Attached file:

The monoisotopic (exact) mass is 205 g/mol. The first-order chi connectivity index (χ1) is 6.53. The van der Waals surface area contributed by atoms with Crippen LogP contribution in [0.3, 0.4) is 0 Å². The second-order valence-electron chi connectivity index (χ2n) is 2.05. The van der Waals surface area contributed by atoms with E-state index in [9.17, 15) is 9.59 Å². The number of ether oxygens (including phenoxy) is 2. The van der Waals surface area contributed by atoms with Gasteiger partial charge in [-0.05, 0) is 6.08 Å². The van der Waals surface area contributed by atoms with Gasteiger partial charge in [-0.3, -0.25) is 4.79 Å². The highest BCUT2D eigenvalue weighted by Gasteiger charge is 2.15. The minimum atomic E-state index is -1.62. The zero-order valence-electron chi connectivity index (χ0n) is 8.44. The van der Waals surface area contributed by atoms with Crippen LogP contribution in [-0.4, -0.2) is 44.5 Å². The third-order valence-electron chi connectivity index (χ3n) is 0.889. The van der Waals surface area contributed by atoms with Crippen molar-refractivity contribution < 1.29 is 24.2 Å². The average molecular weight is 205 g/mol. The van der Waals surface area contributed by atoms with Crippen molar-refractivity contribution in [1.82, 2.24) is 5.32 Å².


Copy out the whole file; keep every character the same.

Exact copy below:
The monoisotopic (exact) mass is 205 g/mol. The first-order chi connectivity index (χ1) is 6.53. The van der Waals surface area contributed by atoms with Crippen LogP contribution in [0.3, 0.4) is 0 Å². The second-order valence-electron chi connectivity index (χ2n) is 2.05. The van der Waals surface area contributed by atoms with E-state index in [9.17, 15) is 9.59 Å². The number of ether oxygens (including phenoxy) is 2. The van der Waals surface area contributed by atoms with Gasteiger partial charge in [-0.05, 0) is 6.08 Å². The van der Waals surface area contributed by atoms with Gasteiger partial charge in [-0.3, -0.25) is 4.79 Å². The highest BCUT2D eigenvalue weighted by Gasteiger charge is 2.15. The minimum atomic E-state index is -1.62. The zero-order valence-electron chi connectivity index (χ0n) is 8.44. The van der Waals surface area contributed by atoms with Crippen LogP contribution in [-0.4, -0.2) is 44.5 Å². The third-order valence-electron chi connectivity index (χ3n) is 0.889. The van der Waals surface area contributed by atoms with Crippen molar-refractivity contribution < 1.29 is 24.2 Å². The average molecular weight is 205 g/mol. The van der Waals surface area contributed by atoms with Crippen molar-refractivity contribution in [1.82, 2.24) is 5.32 Å².